"An addendum and parting shot at the opposition. As mentioned, most
of us are acutely aware of our philosophy colleagues’ ignorance of Indian
philosophies, which is, particularly after the labor of Potter and others,
disappointing. My own take is that much of the problem is due to the
prevalence of cultural relativism, the presumption being that Indian
philosophy has to be very different. Here ethnocentrism is evident. An
assumption of ‘‘otherness’’ blocks interest on the part of philosophers.
Too much history would have to be learned, and connections to current
interests seem unlikely. Thus by opposing cultural relativism in the way
outlined here a larger goal of our subfield may be served, broader
recognition of classical Indian accomplishment and better integration into
a standard philosophy curriculum."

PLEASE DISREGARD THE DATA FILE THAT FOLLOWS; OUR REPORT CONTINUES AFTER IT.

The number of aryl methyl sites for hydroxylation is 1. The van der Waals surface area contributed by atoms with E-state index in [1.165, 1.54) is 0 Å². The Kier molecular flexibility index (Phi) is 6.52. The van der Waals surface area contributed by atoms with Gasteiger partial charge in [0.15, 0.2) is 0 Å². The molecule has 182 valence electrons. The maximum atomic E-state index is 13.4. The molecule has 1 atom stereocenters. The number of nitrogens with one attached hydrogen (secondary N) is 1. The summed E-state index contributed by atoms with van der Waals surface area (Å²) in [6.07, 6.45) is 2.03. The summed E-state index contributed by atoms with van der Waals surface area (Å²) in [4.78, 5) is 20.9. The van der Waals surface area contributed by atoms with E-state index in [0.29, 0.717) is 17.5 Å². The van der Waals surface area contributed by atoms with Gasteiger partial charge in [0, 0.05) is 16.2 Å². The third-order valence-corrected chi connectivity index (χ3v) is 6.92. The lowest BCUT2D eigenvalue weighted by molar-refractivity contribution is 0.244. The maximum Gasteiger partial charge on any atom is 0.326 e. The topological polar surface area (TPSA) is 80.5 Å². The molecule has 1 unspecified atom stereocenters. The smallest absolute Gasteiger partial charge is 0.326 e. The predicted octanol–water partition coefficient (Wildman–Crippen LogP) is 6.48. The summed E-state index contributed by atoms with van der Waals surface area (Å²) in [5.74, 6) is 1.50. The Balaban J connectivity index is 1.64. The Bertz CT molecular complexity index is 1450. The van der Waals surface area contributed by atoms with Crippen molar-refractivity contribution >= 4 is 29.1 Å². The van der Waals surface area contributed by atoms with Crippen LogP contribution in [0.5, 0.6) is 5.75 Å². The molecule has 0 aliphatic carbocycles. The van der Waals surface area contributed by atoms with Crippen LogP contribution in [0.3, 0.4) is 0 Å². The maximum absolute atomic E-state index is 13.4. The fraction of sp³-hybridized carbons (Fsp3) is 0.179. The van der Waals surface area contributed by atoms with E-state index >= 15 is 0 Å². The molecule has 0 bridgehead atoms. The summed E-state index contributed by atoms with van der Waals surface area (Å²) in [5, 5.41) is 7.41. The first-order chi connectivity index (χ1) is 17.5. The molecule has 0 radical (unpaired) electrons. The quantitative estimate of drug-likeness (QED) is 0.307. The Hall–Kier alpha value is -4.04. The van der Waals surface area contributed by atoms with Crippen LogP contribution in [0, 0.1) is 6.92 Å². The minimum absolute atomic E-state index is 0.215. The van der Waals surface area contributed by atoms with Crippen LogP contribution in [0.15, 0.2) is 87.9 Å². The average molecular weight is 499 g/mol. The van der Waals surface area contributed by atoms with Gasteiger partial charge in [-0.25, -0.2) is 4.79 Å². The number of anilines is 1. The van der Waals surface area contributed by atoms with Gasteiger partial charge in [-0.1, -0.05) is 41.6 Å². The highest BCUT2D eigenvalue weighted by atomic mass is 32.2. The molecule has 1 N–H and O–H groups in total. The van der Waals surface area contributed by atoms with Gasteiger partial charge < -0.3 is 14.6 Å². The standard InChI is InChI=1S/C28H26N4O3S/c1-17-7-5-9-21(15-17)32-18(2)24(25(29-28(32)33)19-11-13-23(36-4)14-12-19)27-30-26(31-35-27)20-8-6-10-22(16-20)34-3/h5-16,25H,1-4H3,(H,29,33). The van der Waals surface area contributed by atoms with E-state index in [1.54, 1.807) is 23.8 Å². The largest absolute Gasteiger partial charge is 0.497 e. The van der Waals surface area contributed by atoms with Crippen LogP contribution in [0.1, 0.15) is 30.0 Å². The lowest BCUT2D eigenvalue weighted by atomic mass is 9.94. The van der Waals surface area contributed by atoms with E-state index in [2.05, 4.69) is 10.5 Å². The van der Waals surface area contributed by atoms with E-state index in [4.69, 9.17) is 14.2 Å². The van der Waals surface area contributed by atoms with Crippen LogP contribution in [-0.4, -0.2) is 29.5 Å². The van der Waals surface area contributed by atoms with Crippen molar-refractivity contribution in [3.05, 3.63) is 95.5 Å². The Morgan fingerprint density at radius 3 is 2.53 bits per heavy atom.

-the closing paragraph of a paper entitled The Indian Demise of Cultural Relativism by Stephen H. Phillips Professor of Philosophy and Asian Studies at the University of Texas.
In this paper he argues that while such things as philosophical judgments or ethical standards are derived from human conditions within various cultures, they are not by necessity relative cultural creations. Just as within various cultures objective logical or mathematical rules have emerged, so do certain ethical standards & philosophical judgments.